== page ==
When was the LIWC established? How did it emerge?

Established in 1989, the Long Island Wine Country Organization was initially formed to help prospective growers navigate the challenges of starting businesses on Long Island. It has since evolved into an organization designed to help Long Island achieve recognition as a premium winegrowing region. Founded by David Mudd, who later became the first president of the Long Island Grape Growers Association (now the Long Island Wine Country Organization), the Organization offers promotion and development for Long Island’s established wine industry.

How many wineries and/or vineyards were involved at the start? (Were any other business types involved at the very beginning?)

When Long Island Wine Country was established, in 1989, there were 26 wineries.

What's so special about Long Island Wine Country?

The third-largest winegrowing region in the United States, New York is home to numerous acclaimed viticultural areas, of which Long Island is one. Considered a premier area in the state for winemaking, Long Island produces 500,000 cases of wine per year. The region’s climate is similar to that of Bordeaux, and so similar grape varieties thrive on Long Island, too: Merlot, Cabernet Franc, Cabernet Sauvignon, Carmenère, Petit Verdot, and Sauvignon Blanc. There are, however, over 25 grape varieties planted in the region, including Chardonnay, Albariño, Pinot Noir, Gewürztraminer, and others. Long Island is dedicated to the practice of exceptional winemaking, irrespective of style or grape variety.

What is the difference between a winery and a vineyard?

The word “vineyard” refers to the land where vines are planted, whereas the word “winery” refers to the place where grapes are turned into wine. The tasting room is where the wines are showcased for visitors.

How far in advance would you recommend making reservations at a tasting room?

Reservations depend largely on the size of your party and the purpose of your event. Special events, such as weddings, require a large lead time, and most wineries and vineyards require at least a year’s notice.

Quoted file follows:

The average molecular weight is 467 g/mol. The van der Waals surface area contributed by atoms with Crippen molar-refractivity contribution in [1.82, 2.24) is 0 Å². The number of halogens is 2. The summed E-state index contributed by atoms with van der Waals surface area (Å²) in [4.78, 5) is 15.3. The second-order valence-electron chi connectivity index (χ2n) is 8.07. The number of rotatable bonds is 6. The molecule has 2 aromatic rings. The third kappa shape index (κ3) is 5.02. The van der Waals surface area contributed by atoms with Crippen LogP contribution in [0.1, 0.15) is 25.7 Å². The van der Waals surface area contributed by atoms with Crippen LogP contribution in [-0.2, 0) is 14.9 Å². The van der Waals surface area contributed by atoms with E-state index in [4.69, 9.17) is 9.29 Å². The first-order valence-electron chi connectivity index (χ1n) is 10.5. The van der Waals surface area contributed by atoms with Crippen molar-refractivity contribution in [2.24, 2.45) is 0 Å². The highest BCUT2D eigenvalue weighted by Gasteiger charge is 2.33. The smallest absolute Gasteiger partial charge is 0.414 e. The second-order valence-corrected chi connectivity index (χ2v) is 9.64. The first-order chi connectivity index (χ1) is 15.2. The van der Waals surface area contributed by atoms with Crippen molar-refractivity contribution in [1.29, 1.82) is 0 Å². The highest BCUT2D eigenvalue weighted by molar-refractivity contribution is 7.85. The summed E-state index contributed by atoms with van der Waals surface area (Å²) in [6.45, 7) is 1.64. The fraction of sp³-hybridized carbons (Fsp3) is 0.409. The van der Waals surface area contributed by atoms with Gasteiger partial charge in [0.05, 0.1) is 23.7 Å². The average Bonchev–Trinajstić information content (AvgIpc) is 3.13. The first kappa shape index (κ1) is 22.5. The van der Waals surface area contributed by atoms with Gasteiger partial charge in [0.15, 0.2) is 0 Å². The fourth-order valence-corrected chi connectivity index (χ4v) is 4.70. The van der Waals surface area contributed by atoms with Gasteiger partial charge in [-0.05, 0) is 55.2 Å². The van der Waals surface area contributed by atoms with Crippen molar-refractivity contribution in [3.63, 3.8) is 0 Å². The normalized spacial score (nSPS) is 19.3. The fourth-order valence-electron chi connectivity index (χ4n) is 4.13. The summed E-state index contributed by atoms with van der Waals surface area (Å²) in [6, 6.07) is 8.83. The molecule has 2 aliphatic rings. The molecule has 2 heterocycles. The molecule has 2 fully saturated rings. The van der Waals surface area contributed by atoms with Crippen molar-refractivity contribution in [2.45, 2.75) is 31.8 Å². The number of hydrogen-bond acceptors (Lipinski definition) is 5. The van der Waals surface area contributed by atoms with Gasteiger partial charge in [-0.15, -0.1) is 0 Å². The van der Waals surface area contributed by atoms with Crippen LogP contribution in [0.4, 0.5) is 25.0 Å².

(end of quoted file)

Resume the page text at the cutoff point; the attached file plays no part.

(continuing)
Are buses, limos or vans allowed to visit the tasting rooms?

When traveling by bus or limo, reservations are strongly recommended. It is best to check with the tasting room(s) you plan to visit ahead of time to make sure that they can accommodate your group size and to ensure that they can accept groups traveling by bus or by limo, as not all tasting rooms do. Some tasting rooms may add an additional “coach fee” to winery experiences, and many—if not all—will require advance reservations for buses and limos. You should check with your winery of choice beforehand to make sure that you are aware of any requirements or restrictions and to ensure that you have made the necessary preparations.

Can you visit more than one tasting room in a day?

Absolutely. Many wineries—especially those located on the North Fork—are located close to one another, which is why we use the term “Long Island Wine Country.” That’s why you may see a lot of Long Island winery tour buses at any given winery on any given day. These tours usually take their guests to multiple wineries in one tour. You can have a similar experience by visiting these wineries independently. Just pick and choose which wineries seem most appealing to you by searching our “Visit” page. You can create a day you’ll never forget.

When is the ideal time of year to visit Long Island Wine Country?

Long Island Wine Country offers a remarkable destination year-round, as each season provides something different and new. The winter months are quieter, and can allow for more intimate tasting experiences, where visitors have the opportunity to get to know employees and discuss with staff the nuances of wine and the winemaking process. Spring and summer are both beautiful times of year to visit Long Island Wine Country, with their wealth of outdoor experiences, from outdoor tastings to walks in the vineyards. The fall is one of our most popular times of year, as the wineries are alive with activity. Late August through mid-October is harvest time on Long Island, which is always an exciting time to visit our tasting rooms. No matter which season you prefer, Long Island Wine Country always has something to offer.

What else is there to do in Long Island's wine region besides wine tasting?

Our region offers plenty to do beyond wine tasting. Visit our farm stands, antique shops, beaches, restaurants, nature preserves, and parks for a look at the bounty that is Long Island.

Where are some good places to stay while visiting Long Island Wine Country?

For a comprehensive list of locations that appeal to every type of traveler, please consult our “Visit” section.